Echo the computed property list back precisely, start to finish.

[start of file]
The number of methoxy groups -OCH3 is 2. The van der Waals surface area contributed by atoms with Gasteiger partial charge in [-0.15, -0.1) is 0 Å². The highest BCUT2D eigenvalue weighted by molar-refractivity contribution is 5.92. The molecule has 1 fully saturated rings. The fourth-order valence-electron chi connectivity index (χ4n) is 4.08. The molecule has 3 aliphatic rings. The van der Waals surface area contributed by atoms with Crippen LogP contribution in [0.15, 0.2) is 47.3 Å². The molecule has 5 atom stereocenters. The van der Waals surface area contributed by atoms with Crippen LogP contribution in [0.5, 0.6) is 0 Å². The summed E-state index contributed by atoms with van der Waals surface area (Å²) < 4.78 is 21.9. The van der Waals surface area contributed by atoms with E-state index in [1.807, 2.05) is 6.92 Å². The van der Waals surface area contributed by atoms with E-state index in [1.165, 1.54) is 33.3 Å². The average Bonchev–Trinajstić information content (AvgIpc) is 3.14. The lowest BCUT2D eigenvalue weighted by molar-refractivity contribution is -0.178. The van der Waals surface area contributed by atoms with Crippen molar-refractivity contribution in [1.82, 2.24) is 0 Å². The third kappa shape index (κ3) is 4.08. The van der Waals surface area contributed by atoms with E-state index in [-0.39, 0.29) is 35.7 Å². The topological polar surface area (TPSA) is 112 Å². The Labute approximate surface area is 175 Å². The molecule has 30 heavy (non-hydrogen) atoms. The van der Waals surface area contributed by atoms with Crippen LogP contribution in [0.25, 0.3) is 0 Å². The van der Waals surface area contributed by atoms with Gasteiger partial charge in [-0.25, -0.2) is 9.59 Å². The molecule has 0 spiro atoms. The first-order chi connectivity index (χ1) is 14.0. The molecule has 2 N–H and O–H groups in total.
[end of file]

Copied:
The number of methoxy groups -OCH3 is 2. The van der Waals surface area contributed by atoms with Gasteiger partial charge in [-0.15, -0.1) is 0 Å². The highest BCUT2D eigenvalue weighted by molar-refractivity contribution is 5.92. The molecule has 1 fully saturated rings. The fourth-order valence-electron chi connectivity index (χ4n) is 4.08. The molecule has 3 aliphatic rings. The van der Waals surface area contributed by atoms with Crippen LogP contribution in [0.15, 0.2) is 47.3 Å². The molecule has 5 atom stereocenters. The van der Waals surface area contributed by atoms with Crippen LogP contribution in [0.5, 0.6) is 0 Å². The summed E-state index contributed by atoms with van der Waals surface area (Å²) < 4.78 is 21.9. The van der Waals surface area contributed by atoms with E-state index in [1.807, 2.05) is 6.92 Å². The van der Waals surface area contributed by atoms with E-state index in [1.165, 1.54) is 33.3 Å². The average Bonchev–Trinajstić information content (AvgIpc) is 3.14. The lowest BCUT2D eigenvalue weighted by molar-refractivity contribution is -0.178. The van der Waals surface area contributed by atoms with Crippen molar-refractivity contribution in [1.82, 2.24) is 0 Å². The third kappa shape index (κ3) is 4.08. The van der Waals surface area contributed by atoms with E-state index in [-0.39, 0.29) is 35.7 Å². The topological polar surface area (TPSA) is 112 Å². The Labute approximate surface area is 175 Å². The molecule has 30 heavy (non-hydrogen) atoms. The van der Waals surface area contributed by atoms with Crippen LogP contribution in [0.25, 0.3) is 0 Å². The van der Waals surface area contributed by atoms with Gasteiger partial charge in [-0.25, -0.2) is 9.59 Å². The molecule has 0 spiro atoms. The first-order chi connectivity index (χ1) is 14.0. The molecule has 2 N–H and O–H groups in total.